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8 new treatments for menopause symptoms

Patsy Westcott / 21 February 2017

Hot flushes, weaker bones, heart problems. HRT may help with menopause problems, but it you don’t want to or can’t take it, here are some alternatives.

Spinning class
High-intensity aerobic activity – such as spinning – reduced weight and waist circumference as well as improving blood pressure, heart rate and insulin resistance in a group of pre- and post-menopausal women in a Danish study.

Cognitive behavioural therapy - for flushes and sweats

This treatment encourages you to think more positively and stop symptoms ruling your life, especially when combined with relaxation and breathing techniques.

The idea is that by accepting flushes and sweats as normal at this time of life you can ‘reframe’ your attitude towards them, while relaxing and breathing through them can help divert negative thoughts.

Hot flushes: what works

Moisturising gels and lubricants - for genito-urinary syndrome of menopause (GUSM)

GUSM, vaginal dryness and other problems caused by thinning tissues in the urogenital area affect 57% of women post-menopause.

Moisturising gels and lubricants, such as Replens MD, Sylk, which contains kiwi fruit extract, and Yes!, can help reduce dryness.

Women, ageing and sex: how it changes

Mussels and wine - for mood swings

A recent study found that an extract of Atlantic Mytilus galloprovincialis – aka the Atlantic mussel – helped a host of menopausal symptoms, including mood swings.  

Its secret? Glucosamine-related anti-inflammatory effects, plus a high content of vitamins, such as vitamin E, and minerals, including selenium and iron.

The plant chemical resveratrol, found in the skin of red grapes, blueberries and peanuts, and grape juice and red wine, enhances mood and improved blood flow to the brain, as well as cognition, in one study.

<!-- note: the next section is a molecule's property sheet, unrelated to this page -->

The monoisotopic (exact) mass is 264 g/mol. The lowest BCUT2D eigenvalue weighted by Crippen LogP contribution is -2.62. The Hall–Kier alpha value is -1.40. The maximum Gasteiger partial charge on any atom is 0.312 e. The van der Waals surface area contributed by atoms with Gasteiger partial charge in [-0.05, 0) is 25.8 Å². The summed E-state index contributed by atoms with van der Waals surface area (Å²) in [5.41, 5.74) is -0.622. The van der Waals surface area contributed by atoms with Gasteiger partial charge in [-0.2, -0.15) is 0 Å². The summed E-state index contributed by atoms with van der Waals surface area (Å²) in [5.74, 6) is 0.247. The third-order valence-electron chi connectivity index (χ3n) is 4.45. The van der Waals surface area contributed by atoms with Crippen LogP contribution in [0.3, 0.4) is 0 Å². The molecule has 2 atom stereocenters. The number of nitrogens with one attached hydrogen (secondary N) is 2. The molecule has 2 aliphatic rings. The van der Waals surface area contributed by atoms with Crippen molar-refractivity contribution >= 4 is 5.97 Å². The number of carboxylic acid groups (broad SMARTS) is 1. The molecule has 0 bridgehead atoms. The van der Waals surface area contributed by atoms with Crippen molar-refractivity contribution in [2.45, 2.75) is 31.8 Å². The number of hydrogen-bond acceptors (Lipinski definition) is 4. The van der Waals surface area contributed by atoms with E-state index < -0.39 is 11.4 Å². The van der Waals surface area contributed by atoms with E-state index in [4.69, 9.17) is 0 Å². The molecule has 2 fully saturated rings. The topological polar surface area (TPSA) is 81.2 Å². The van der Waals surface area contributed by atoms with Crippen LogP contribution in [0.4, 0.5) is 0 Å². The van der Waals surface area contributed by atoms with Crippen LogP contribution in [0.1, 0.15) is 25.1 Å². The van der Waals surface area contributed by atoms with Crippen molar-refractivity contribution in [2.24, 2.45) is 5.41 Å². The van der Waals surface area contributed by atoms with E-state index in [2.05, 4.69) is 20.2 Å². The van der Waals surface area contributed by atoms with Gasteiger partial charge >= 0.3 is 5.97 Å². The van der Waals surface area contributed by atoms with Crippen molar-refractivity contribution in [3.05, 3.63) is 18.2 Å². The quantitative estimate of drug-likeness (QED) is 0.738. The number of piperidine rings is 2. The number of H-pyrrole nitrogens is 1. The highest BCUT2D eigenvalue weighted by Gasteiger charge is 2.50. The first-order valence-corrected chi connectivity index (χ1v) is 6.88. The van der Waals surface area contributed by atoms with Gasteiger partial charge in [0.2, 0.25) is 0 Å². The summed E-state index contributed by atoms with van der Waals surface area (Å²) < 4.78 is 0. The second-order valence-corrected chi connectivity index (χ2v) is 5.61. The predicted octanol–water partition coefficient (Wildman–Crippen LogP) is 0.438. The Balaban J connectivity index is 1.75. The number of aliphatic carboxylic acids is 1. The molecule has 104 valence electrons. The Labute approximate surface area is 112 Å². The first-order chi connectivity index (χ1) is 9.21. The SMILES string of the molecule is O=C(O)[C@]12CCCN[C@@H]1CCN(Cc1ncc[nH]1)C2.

Mood swings: find out how to deal with fluctuating moods

Spinning - for a slim waist and healthy heart

Extra pounds on the scales and spreading waistline are all too common post-menopause.

Scientists at the University of Copenhagen found that high-intensity aerobic activity – in this case, spinning – reduced weight and waist circumference as well as improving blood pressure, heart rate and insulin resistance in a group of pre and post-menopausal women.

Other high-intensity aerobic activities could include running, fast cycling, dancing and fast swimming.

How to lose the 'meno-pot'

Post-menopause diet mistakes

How to keep your hourglass figure

Whole body vibration - for strong bones and joints

The risk of osteoporosis soars in the five to seven years post-menopause as the lack of oestrogen means women lose up to a fifth of their bone density. According to Brazilian research, whole-body vibration exercise (such as on the Power Plate platform) can help build new bone. Another recent study, this time from Spain, showed that 24 weeks of whole body vibration strengthened the knees and ankle joints.

How to help prevent osteoporosis

Soya - for better cognition

Cognitive ageing characterised by a decline in the processing speed of the brain and increased forgetfulness often kicks in at menopause.  Isoflavones found in soya beans, soya milk, edamame beans, tofu, miso have been found to aid mental processing speed. But don’t go overboard – a recent study found moderate amounts were protective but high levels actually slowed processing speed.

The pros and cons of soy

Eggs - for better muscles

Menopause brings an upturn in fat and a downturn in muscle that can contribute to more serious loss of muscle mass and strength - medically called sarcopenia.

A recent study found that eggs were a great way to add good-quality muscle-building protein to the diet – thanks to their being high content of leucine, an amino acid needed for muscle synthesis, plus other important nutrients, including vitamin D and omega-3 fatty acids. 

10 healthy reasons to eat more eggs

Paradoxical intention therapy - for insomnia and disturbed sleep

A new CBT technique, this involves encouraging you to confront your fear of staying awake by simply lying there and accepting a state of quiet wakefulness until you drop off may help the 40-60% of women who experience disturbed sleep and insomnia during menopause.

The idea is that, paradoxically, once you stop trying to fall asleep and stay awake for as long as possible instead, the anxiety you feel about not sleeping declines and slumber follows.

Say goodnight to insomnia

For advice on beating long-term menopausal symptoms, see the March issue of Saga Magazine.

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The opinions expressed are those of the author and are not held by Saga unless specifically stated. The material is for general information only and does not constitute investment, tax, legal, medical or other form of advice. You should not rely on this information to make (or refrain from making) any decisions. Always obtain independent, professional advice for your own particular situation.